Back in 1996, the San Jose Sharks made a call-up from their minor league affiliate in Kansas City when they promoted Mike Aldrich from his equipment manager position in the International Hockey League to the one with the big club. Thirteen years, and almost 1,000 games later, Aldrich is still bringing his professionalism and dedication every day for the Sharks.
For Aldrich, a proud native of Hancock, located in Michigan’s Upper Peninsula, the time has flown by. He began working for the local college, Michigan Tech, moved on to the Kansas City Blades and is now an NHL fixture.
“When people tell you that it goes by fast, you’d better believe them because it goes by extremely fast,” Aldrich said.
Aldrich has enjoyed the camaraderie he’s experienced over the years, especially with Head Athletic Trainer Ray Tufts.
“To do it in the same organization and not only the same organization, but a great organization, is one thing,” Aldrich said. “For Ray and I being good friends and great working partners, is even a bigger thrill for me.”
Tufts will actually beat Aldrich to the 1,000-game mark by one game and both reach the mark on the next road trip, but it’s a game Aldrich had no problem missing.
“We’re one game off because of a game after Christmas in Calgary when I stayed and watched Jason (one of his two sons) play a tournament game in Calgary years ago,” Aldrich said. “It was my first missed game ever and one missed game that I’ll never regret because it was a big thrill for me to stay up there and watch him captain his team. We got to stay and see him play a game against Shattuck-St. Mary's, where he played against Sidney Crosby and a bunch of other guys that are all-stars in the NHL, so it was pretty cool.”
Aldrich’s role has him not just ordering skates and making sure players have enough sticks. He oversees a budget befitting a professional sports franchise and wears a lot of different hats.
“Being head equipment manager in the NHL, you are so hands on with the business side of things,” Aldrich said. “You’re dealing with big budgets. Before you always answered to the head coach, now you are answering even more directly to the general manager, business operations people, the accounting office and people like that. You have a lot more responsibility that I wasn’t accustomed to dealing with early on in my career. You still have to be extremely hands on with the players, but maybe in different ways.”
When Aldrich entered the NHL, the simple wood sticks and some aluminum shafts with wood blades ruled the day. Now, sticks are composite one-piece models and are now ten-fold from what they were 13 years ago.
“Sticks are the obvious difference (regarding equipment from 13 years ago), with the carbon influence and the cost of them,” Aldrich said.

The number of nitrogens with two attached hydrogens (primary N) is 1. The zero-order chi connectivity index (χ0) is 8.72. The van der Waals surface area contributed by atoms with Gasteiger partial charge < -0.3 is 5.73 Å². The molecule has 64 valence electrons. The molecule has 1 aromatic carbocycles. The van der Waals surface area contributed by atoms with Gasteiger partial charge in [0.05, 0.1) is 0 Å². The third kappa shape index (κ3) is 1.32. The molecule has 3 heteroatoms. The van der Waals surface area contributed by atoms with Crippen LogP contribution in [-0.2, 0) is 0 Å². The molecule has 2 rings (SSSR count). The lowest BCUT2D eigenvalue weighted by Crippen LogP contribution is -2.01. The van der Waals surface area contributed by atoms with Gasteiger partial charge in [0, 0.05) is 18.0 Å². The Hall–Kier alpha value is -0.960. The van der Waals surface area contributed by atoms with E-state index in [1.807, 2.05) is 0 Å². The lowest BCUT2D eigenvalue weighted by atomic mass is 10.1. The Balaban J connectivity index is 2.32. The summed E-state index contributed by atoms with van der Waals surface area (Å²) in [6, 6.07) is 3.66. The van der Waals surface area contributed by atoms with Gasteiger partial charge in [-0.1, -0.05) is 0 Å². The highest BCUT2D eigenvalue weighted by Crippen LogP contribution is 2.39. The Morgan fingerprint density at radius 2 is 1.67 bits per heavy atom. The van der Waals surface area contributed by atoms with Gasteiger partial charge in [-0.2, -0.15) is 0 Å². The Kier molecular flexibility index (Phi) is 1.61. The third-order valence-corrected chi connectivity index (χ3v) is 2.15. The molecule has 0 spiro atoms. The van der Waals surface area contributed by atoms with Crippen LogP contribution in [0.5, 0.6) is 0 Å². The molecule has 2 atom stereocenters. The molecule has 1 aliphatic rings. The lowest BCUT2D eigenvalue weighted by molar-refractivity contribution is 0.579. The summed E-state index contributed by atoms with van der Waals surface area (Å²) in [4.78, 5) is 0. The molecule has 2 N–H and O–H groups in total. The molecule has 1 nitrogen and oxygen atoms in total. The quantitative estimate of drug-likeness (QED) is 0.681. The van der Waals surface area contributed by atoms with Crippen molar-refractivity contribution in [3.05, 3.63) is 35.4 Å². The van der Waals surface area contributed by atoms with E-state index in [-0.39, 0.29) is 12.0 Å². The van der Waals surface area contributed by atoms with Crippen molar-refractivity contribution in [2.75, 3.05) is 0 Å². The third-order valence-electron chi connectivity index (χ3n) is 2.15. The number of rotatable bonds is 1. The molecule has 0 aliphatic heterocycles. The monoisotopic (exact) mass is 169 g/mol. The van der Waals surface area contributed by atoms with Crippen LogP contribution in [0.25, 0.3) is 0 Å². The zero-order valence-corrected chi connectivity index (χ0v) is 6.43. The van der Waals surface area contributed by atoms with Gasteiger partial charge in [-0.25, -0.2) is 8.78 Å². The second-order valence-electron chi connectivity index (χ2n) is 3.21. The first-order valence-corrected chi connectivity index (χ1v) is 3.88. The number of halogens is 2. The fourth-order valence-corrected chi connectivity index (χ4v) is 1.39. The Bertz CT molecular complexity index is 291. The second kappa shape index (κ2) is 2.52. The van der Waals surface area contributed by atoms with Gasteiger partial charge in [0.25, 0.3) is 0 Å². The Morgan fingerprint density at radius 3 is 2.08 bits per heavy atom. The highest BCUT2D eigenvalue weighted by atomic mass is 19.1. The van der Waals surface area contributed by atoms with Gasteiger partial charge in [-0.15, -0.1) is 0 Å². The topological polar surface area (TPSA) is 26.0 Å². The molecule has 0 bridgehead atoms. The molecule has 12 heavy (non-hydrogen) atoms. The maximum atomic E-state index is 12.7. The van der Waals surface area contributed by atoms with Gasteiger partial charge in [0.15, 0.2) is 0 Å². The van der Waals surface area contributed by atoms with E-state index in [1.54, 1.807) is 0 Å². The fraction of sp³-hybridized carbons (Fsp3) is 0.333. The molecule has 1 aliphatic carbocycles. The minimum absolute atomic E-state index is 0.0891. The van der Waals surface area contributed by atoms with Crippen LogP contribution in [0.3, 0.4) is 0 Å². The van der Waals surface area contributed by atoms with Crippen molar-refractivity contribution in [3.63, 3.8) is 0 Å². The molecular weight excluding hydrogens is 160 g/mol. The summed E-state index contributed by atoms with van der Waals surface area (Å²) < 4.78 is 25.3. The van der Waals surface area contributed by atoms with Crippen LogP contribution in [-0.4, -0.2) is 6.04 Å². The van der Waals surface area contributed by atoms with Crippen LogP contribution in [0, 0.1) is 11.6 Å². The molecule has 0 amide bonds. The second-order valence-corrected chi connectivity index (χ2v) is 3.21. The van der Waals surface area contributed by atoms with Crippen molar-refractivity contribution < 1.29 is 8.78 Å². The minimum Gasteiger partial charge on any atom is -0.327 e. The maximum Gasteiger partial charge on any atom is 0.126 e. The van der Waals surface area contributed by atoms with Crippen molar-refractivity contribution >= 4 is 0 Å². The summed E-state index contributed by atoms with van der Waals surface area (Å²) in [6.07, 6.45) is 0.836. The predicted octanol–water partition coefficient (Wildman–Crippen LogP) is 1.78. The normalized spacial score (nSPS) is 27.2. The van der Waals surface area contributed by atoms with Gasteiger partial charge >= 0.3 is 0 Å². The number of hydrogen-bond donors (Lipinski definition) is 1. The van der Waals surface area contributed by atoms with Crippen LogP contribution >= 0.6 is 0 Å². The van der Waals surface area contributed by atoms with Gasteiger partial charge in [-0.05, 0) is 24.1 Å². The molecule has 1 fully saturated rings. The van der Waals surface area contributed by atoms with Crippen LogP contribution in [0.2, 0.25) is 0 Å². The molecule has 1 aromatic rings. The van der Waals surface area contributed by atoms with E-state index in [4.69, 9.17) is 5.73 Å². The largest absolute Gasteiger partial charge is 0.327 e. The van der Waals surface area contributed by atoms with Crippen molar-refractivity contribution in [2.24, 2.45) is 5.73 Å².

Many things have changed over time, but the game is still the game and the players are what make the game special.
“The players really haven’t changed that much although they’re a lot bigger,” Aldrich said. “Their attitudes and personalities haven’t changed, but every player is big now and they’re athletes. Not to say they weren’t in the past, but their conditioning regime is so much different. The amount of time they spend at the rink is a lot different, too. There are so many off ice things that they have to be committed to that they spend a lot more time at the rink as well.”
Aldrich’s staff includes Assistant Equipment Manager Rick Bronwell and Equipment Assistant and Equipment Transportation handler Roy Sneesby. If people knew their time commitment to the sport, they would be shocked.
“I don’t think most people realize the hours that we put in,” Aldrich said. “A lot of people don’t realize how hands-on you have to be with the players, how much a part of their life you really are on a day-to-day basis.”
Being an NHL equipment manager is not an 8-5 job. When the team is on the road, playing three times in four nights -- as just occurred in Atlanta, Tampa and Philadelphia -- the schedule is a bit rough.
“For us, it’s always especially rough in a back-to-back situation,” Aldrich said. “The players will be out of the dressing room postgame within 45 minutes. So, we will set a truck time and the truck is leaving no matter what at this time so the players are responsible for getting out of their gear quick and we get that truck loaded, head to the airport and load the airplane as quickly as we can. Hopefully the wheels are up within a half-hour after the team arrives. We try to get there before the team arrives.
“As soon as we land, we unload the airplane,” Aldrich added. “We can be wheels up before midnight. We’ll usually have at least an hour flight, so we’re landing between 1 and 1:30 in the morning. By the time you get to the rink it’s probably close to 2 in the morning. We’ve got a good hour and a half, hour and 45 minutes of offloading and set-up and then we will be right back at the rink at seven, pending a morning skate. Even if there isn’t, most likely there will be somebody coming down so we always plan to be up and out of the hotel by 7:30 so we are at the rink at 8 o’clock to do it all over again.”